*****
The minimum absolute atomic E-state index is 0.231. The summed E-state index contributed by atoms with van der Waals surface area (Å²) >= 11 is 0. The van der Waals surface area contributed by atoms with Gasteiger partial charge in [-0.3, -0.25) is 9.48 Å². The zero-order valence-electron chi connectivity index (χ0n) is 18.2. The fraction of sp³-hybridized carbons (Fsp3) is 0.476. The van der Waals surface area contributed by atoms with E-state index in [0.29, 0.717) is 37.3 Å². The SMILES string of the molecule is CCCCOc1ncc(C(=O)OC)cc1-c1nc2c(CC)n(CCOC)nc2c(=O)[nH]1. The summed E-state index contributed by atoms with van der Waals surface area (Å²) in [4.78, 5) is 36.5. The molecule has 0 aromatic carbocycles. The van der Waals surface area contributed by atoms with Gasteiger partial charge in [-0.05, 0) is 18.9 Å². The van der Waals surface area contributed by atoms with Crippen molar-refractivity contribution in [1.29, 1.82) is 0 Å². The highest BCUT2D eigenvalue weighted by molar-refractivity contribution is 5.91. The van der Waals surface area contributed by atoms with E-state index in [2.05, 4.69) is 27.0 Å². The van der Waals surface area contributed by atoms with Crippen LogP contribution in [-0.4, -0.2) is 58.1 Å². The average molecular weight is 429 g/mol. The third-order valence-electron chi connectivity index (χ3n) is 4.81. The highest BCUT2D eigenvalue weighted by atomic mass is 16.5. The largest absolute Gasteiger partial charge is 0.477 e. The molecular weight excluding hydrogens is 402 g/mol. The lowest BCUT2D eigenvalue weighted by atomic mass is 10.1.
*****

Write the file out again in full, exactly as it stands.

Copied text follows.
The minimum absolute atomic E-state index is 0.231. The summed E-state index contributed by atoms with van der Waals surface area (Å²) >= 11 is 0. The van der Waals surface area contributed by atoms with Gasteiger partial charge in [-0.3, -0.25) is 9.48 Å². The zero-order valence-electron chi connectivity index (χ0n) is 18.2. The fraction of sp³-hybridized carbons (Fsp3) is 0.476. The van der Waals surface area contributed by atoms with E-state index in [0.29, 0.717) is 37.3 Å². The SMILES string of the molecule is CCCCOc1ncc(C(=O)OC)cc1-c1nc2c(CC)n(CCOC)nc2c(=O)[nH]1. The summed E-state index contributed by atoms with van der Waals surface area (Å²) in [4.78, 5) is 36.5. The molecule has 0 aromatic carbocycles. The van der Waals surface area contributed by atoms with Gasteiger partial charge in [-0.05, 0) is 18.9 Å². The van der Waals surface area contributed by atoms with Crippen molar-refractivity contribution in [1.29, 1.82) is 0 Å². The highest BCUT2D eigenvalue weighted by molar-refractivity contribution is 5.91. The van der Waals surface area contributed by atoms with E-state index in [2.05, 4.69) is 27.0 Å². The van der Waals surface area contributed by atoms with Crippen LogP contribution in [-0.4, -0.2) is 58.1 Å². The average molecular weight is 429 g/mol. The third-order valence-electron chi connectivity index (χ3n) is 4.81. The highest BCUT2D eigenvalue weighted by atomic mass is 16.5. The largest absolute Gasteiger partial charge is 0.477 e. The molecular weight excluding hydrogens is 402 g/mol. The lowest BCUT2D eigenvalue weighted by atomic mass is 10.1.